Back in her office, she tried Chicago first, and when she was again passed to Kimiki's E- mail, she snarled and opted to go over his head.

  "Putz," she said under her breath and waited to be transferred to his shift commander.

  "Lieutenant Sawyer."

  "Lieutenant Dallas, NYPSD," she said briskly, measuring her man. He had a long, thin, weary face the color of tobacco, eyes of a deep gray, and a mouth thin as a stiletto from corner to corner. "I'm working on a series of homicides here that appear to link with a case out of your house."

  She continued to watch his face as she detailed information, saw the faint line form between his brows. "One minute, New York."

  He blanked the screen, leaving Eve drumming her fingers on the desk for three full minutes. When he came back on, his face was carefully composed. "I haven't received a request for data transfer in this matter. The case you refer to has been shifted to inactive and unsolved."

  "Look, Sawyer, I talked to the new primary over a week ago. I made the request. I've got three bodies here, and my investigation points to a connection with yours. You want to dump the case, fine, but dump it here. All I'm asking is a little professional cooperation. I need that data."

  "Detective Kimiki is currently on leave, New York. We get our share of dead files here in Chicago, too. I'd say your request just fell through the cracks."

  "Are you going to fish it out?"

  "You'll have the files within the hour. I apologize for the delay. Let me have your ID number and transfer information. I'll handle it personally."


  One down, Eve thought when she finished with Chicago. She caught Morris in his office.

  "I'm putting it together now, Dallas. I'm only one man."

  "Give me the highlights."

  "She's dead."

  "You're such a joker, Morris."

  "Anything to brighten your day. The abdomen wound was cause of death. Wound was caused by a laser scalpel, again wielded with considerable skill. The victim was anesthetized prior to death. In this case, the wound was left unsealed, and the victim bled out. Her liver was removed. She had herself a ripe case of cancer, which had certainly affected that particular organ. She's had some treatment for it. There was some scarring that's typical with an advanced stage, but there was some nice pink tissue as well. The treatment was slowing down the progress, fighting the fight. She might, with regular and continued care, have beaten it back."

  "The incision—does it match the others?"

  "It's clean and it's perfect. He wasn't in a hurry when he cut. In my opinion, it's the same pair of hands. But the rest doesn't match. There wasn't any pride in this one, and she wasn't going to die. She had a good shot of living another ten years, maybe more."

  "Okay. Thanks."

  She sat back, closed her eyes to help all the new data shift through her mind. And opened them again to see Webster in her doorway.

  "Sorry to disturb your nap."

  "What do you want, Webster? You keep showing up, I'm going to have to call my advocate."

  "Wouldn't be a bad idea. You got another complaint against you."

  "It's bogus. Have you run the voice prints?" The temper she'd managed to lock away beat viciously for freedom. "Goddamn it, Webster, you know me. I don't make crank calls."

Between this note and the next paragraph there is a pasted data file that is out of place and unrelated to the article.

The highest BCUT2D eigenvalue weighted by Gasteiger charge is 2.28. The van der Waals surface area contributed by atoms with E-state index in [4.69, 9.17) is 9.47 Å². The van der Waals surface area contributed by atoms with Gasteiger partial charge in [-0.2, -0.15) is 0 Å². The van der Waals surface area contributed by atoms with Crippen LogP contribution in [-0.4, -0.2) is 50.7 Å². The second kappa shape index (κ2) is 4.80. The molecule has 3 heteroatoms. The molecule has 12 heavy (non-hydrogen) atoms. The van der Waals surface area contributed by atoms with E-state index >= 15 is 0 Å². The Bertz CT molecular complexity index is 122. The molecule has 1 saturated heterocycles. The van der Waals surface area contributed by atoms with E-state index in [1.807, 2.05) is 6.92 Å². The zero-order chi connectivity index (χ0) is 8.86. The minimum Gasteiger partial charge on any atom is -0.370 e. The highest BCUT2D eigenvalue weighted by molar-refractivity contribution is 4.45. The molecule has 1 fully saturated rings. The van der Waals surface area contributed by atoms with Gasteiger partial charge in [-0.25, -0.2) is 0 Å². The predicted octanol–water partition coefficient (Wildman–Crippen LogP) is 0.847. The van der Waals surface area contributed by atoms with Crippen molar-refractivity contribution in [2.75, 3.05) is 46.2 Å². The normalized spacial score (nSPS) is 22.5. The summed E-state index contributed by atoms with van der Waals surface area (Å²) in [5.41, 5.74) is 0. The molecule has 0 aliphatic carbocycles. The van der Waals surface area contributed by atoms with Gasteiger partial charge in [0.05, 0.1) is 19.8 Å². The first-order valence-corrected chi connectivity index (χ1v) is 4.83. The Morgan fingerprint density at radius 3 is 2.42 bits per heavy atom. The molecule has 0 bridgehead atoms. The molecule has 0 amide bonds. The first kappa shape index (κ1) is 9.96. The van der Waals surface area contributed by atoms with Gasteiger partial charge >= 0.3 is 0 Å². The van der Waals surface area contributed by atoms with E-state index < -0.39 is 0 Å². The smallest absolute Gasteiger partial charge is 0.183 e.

She pushed herself out of her chair. Until that moment, she hadn't realized just how much rage she'd been chaining down. It roared through her, ripped at her throat until, for lack of something better, she grabbed an empty coffee mug off her desk and heaved it against the wall.

  Webster stood, lips pursed, nodded toward the
shards. "Feel better?"

  "Some, yeah," she replied.

  "We'll be running the voice prints, Dallas, and I don't expect them to match. I do know you. You're a direct, in-the-face kind of woman. Wimpy 'link threats aren't your style. But you've got a problem with her, and don't minimize it. She's screaming about your treatment of her on the crime scene this morning."

  "It's on record. You screen it, then talk to me."

  "I'm going to," he said wearily. "I'm going through channels on this, step by step, because it'll work better for you. Now I see you've ordered a search and scan on her. That doesn't look good."

  "It applies to a case. It's not personal. I ordered one on Trueheart, too."


  Her eyes went flat and cool. "I can't answer that. IAB has nothing to do with my dead files, and I've been ordered to keep all data pertaining on a need-to-know. I'm Code Five per Whitney's orders."

  "You're just going to make this harder on yourself."

  "I'm doing my job, Webster."

  "I'm doing mine, Dallas. Fucking A," he muttered, and jammed his hands in his pockets. "Bowers just went to the media."

  "About me? For Christ's sake."

  "It was quite a little rant. She's claiming departmental cover-up, all kinds of happy shit. Your name tends to bump ratings, and this story's going to be all over the screen by dinnertime."

  "There is no story."

  "You are the story," Webster corrected. "Hotshot homicide cop, the cop who took down one of the country's top politicians a year ago. The cop who married the richest son of a bitch on or off planet—who also happens to have a very shadowy past. You're ratings, Dallas, and one way or the other, the media's going to run with this."

  "That's not my problem." But her throat was tight and her stomach uneasy.

  "It's the department's problem. Questions are going to be asked and need to be answered. You're going to have to figure out when and how to make a statement to defuse this situation."

  "Damn it, Webster, I'm in a media block. I can't talk to them because too much of it touches on my investigation."

  He gave her a level look, hoping she knew it was friend to friend now. "Then let me tell you, you're in a squeeze. The voice prints will be compared, and a statement on the results will be issued. The record from the crime scene this morning will be reviewed, and a decision on your conduct and hers will be rendered. Your request for a search and scan will be put on hold pending those decisions. That's the official line I'm required to give you. Now, on a personal note, I'm telling you, get a lawyer, Dallas. Get the best fucking lawyer Roarke's money can buy, and put this away."